Alas, I am a bet­ter walker than I am a sleeper. If earplugs were suf­fi­cient to al­low me to sleep among snor­ers, I would have made that choice. I was eas­ily able, through an out­fit­ter in Glas­gow, to book pri­vate rooms in ad­vance. Lots of oth­ers did the same thing. I think the best op­tion, if money and sleep­ing were not de­ter­mi­na­tive, would be to gen­er­ally use al­ber­gues and opt for a ho­tel or pri­vate room when­ever one felt so in­clined. Would you rec­om­mend the jour­ney?

For many, yes. The Camino is apt to be most re­ward­ing to those who do like to walk, are rea­son­ably fit, en­joy the coun­try­side and are pretty non-judg­men­tal. The more open you are to the dif­fer­ent peo­ple and ideas you en­counter, es­pe­cially your­self, the richer the ex­pe­ri­ence. While be­ing a con­ven­tional Catholic is by no means a pre­req­ui­site, an open­ness to a non-ma­te­rial di­men­sion of life is a def­i­nite bonus. Your com­pany is of­fer­ing a guided trip on El Camino next fall, but I hear it’s al­ready sold out. Did this trip sell out faster than most?

Yes, Tak­ing Your Soul for a Stroll, in the fall of 2012, has sold out faster than other Classical Pur­suits trips. I think the Camino is dif­fer­ent from other trips. Peo­ple do not hem and haw. They kind of know whether they re­ally yearn to do it — or they are not at all in­ter­ested. They are less likely to weigh al­ter­na­tives. Some may con­sider whether to go to Venice or to Viet­nam. This group is not likely to de­liber- ate be­tween the coast of Corn­wall or the Camino. I have no fixed plans be­yond 2012, but I know I would love to do it again, per­haps on one of the other Camino routes. Have you seen The Way? What did you think of it?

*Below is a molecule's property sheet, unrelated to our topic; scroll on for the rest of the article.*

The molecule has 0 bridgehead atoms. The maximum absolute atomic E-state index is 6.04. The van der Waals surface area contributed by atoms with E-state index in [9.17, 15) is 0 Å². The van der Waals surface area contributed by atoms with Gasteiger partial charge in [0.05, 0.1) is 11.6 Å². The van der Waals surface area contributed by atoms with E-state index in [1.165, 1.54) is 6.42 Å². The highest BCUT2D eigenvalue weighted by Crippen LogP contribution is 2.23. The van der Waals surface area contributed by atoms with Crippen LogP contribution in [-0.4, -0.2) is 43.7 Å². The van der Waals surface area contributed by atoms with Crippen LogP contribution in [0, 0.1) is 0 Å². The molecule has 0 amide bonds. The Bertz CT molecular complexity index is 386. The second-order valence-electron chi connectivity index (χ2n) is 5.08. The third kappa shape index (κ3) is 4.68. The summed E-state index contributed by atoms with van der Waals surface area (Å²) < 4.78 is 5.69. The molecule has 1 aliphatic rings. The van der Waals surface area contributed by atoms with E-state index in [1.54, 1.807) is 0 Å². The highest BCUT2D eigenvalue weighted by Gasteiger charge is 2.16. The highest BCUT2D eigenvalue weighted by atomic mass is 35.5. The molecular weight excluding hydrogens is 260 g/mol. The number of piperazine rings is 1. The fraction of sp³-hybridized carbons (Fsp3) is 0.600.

I have seen The Way and con­fess to be­ing dis­ap­pointed. I was very much look­ing for­ward to the film, but found it sen­ti­men­tal­ized and the char­ac­ters two-di­men­sional stereo­types. Still, it is worth see­ing, both for those who have walked and those who are con­sid­er­ing it. The film gives a great sense of the ge­og­ra­phy and a bit about the daily rhythms of life along the Camino. Three top tips or rec­om­men­da­tions for peo­ple con­sid­er­ing do­ing the Camino on their own? ❚ Read a few rec­om­mended ac­counts of those who have walked the Camino, but only a few. Way too many pil­grims have writ­ten not very good books. And your ex­pe­ri­ence will be dif­fer­ent from all of them. ❚ Do train and pack light. There is tons of in­for­ma­tion on the In­ter­net and online dis­cus­sion groups. It is also very help­ful to gather up all your ques­tions and pose them to sev­eral peo­ple who have walked. There will be mixed and some­times con­flict­ing ad­vice (water bot­tle ver­sus camel­back or var­i­ous tips about foot care). Take in a rea­son­able amount of in­for­ma­tion, then de­cide for your­self. Good gear mat­ters. ❚ Don’t worry. Go with an open mind and an open heart.

The hard­est part of the walk, says Kirk­land, was gain­ing the con­fi­dence that she could do it. Here, she con­tem­plates the Pyre­nees ahead on her first day.

DAVID ALEXANIAN

The Way, star­ring Martin Sheen, is cur­rently on at the By­towne Cinema.

BRUNO SCH­LUM­BERGER, OT­TAWA CIT­I­ZEN

Ann Kirk­land walked El Camino last year as a 65th birth­day present to her­self.